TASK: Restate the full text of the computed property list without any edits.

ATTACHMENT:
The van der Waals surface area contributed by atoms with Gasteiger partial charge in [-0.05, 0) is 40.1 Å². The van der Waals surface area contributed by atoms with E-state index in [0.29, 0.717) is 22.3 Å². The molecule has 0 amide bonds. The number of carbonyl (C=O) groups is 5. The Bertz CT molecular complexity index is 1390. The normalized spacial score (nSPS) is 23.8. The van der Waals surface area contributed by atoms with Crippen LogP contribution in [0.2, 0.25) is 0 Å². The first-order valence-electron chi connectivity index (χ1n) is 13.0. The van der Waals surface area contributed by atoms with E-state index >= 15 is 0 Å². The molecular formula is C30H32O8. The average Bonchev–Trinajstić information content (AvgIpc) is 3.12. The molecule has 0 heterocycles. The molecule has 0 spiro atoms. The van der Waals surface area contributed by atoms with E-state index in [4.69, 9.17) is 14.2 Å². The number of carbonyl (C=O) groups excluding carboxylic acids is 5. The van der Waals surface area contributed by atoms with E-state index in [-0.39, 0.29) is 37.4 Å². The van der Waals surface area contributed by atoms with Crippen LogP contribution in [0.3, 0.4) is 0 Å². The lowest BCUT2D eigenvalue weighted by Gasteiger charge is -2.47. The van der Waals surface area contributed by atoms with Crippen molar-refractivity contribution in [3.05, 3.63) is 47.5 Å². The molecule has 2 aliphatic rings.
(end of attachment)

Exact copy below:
The van der Waals surface area contributed by atoms with Gasteiger partial charge in [-0.05, 0) is 40.1 Å². The van der Waals surface area contributed by atoms with E-state index in [0.29, 0.717) is 22.3 Å². The molecule has 0 amide bonds. The number of carbonyl (C=O) groups is 5. The Bertz CT molecular complexity index is 1390. The normalized spacial score (nSPS) is 23.8. The van der Waals surface area contributed by atoms with Crippen LogP contribution in [0.2, 0.25) is 0 Å². The first-order valence-electron chi connectivity index (χ1n) is 13.0. The van der Waals surface area contributed by atoms with E-state index >= 15 is 0 Å². The molecular formula is C30H32O8. The average Bonchev–Trinajstić information content (AvgIpc) is 3.12. The molecule has 0 heterocycles. The molecule has 0 spiro atoms. The van der Waals surface area contributed by atoms with E-state index in [4.69, 9.17) is 14.2 Å². The number of carbonyl (C=O) groups excluding carboxylic acids is 5. The van der Waals surface area contributed by atoms with E-state index in [-0.39, 0.29) is 37.4 Å². The van der Waals surface area contributed by atoms with Crippen LogP contribution in [0.3, 0.4) is 0 Å². The lowest BCUT2D eigenvalue weighted by Gasteiger charge is -2.47. The van der Waals surface area contributed by atoms with Crippen molar-refractivity contribution in [3.05, 3.63) is 47.5 Å². The molecule has 2 aliphatic rings.